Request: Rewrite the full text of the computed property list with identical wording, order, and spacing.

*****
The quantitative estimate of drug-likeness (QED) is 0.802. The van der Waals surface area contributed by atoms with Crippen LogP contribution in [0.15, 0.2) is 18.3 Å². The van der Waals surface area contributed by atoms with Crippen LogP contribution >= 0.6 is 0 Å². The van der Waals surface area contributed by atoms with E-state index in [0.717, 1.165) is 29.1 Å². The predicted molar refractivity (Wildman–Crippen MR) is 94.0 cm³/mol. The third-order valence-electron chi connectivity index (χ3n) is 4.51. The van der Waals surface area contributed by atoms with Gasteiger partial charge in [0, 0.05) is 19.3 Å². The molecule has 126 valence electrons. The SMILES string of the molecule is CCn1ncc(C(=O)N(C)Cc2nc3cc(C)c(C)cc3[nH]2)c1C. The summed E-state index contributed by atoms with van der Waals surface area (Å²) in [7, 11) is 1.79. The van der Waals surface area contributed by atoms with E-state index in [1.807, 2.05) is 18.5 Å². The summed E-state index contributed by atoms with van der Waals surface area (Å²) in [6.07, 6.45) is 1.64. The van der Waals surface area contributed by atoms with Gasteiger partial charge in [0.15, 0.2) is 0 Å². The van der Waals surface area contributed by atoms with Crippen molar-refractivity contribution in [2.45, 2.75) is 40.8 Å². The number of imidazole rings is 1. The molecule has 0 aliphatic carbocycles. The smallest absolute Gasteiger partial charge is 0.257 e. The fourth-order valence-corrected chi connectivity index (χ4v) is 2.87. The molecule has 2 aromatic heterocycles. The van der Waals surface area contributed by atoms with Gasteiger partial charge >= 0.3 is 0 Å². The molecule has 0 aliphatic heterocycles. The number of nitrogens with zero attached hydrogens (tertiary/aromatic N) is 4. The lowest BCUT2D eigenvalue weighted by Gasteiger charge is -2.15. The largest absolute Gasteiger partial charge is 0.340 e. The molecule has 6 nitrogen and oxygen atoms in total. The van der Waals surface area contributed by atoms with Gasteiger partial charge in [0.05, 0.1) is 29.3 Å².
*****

The quantitative estimate of drug-likeness (QED) is 0.802. The van der Waals surface area contributed by atoms with Crippen LogP contribution in [0.15, 0.2) is 18.3 Å². The van der Waals surface area contributed by atoms with Crippen LogP contribution >= 0.6 is 0 Å². The van der Waals surface area contributed by atoms with E-state index in [0.717, 1.165) is 29.1 Å². The predicted molar refractivity (Wildman–Crippen MR) is 94.0 cm³/mol. The third-order valence-electron chi connectivity index (χ3n) is 4.51. The van der Waals surface area contributed by atoms with Gasteiger partial charge in [0, 0.05) is 19.3 Å². The molecule has 126 valence electrons. The SMILES string of the molecule is CCn1ncc(C(=O)N(C)Cc2nc3cc(C)c(C)cc3[nH]2)c1C. The summed E-state index contributed by atoms with van der Waals surface area (Å²) in [7, 11) is 1.79. The van der Waals surface area contributed by atoms with E-state index in [1.807, 2.05) is 18.5 Å². The summed E-state index contributed by atoms with van der Waals surface area (Å²) in [6.07, 6.45) is 1.64. The van der Waals surface area contributed by atoms with Gasteiger partial charge in [0.15, 0.2) is 0 Å². The van der Waals surface area contributed by atoms with Crippen molar-refractivity contribution in [2.45, 2.75) is 40.8 Å². The number of imidazole rings is 1. The molecule has 0 aliphatic carbocycles. The smallest absolute Gasteiger partial charge is 0.257 e. The fourth-order valence-corrected chi connectivity index (χ4v) is 2.87. The molecule has 2 aromatic heterocycles. The van der Waals surface area contributed by atoms with Gasteiger partial charge >= 0.3 is 0 Å². The molecule has 0 aliphatic heterocycles. The number of nitrogens with zero attached hydrogens (tertiary/aromatic N) is 4. The lowest BCUT2D eigenvalue weighted by Gasteiger charge is -2.15. The largest absolute Gasteiger partial charge is 0.340 e. The molecule has 6 nitrogen and oxygen atoms in total. The van der Waals surface area contributed by atoms with Gasteiger partial charge in [0.05, 0.1) is 29.3 Å².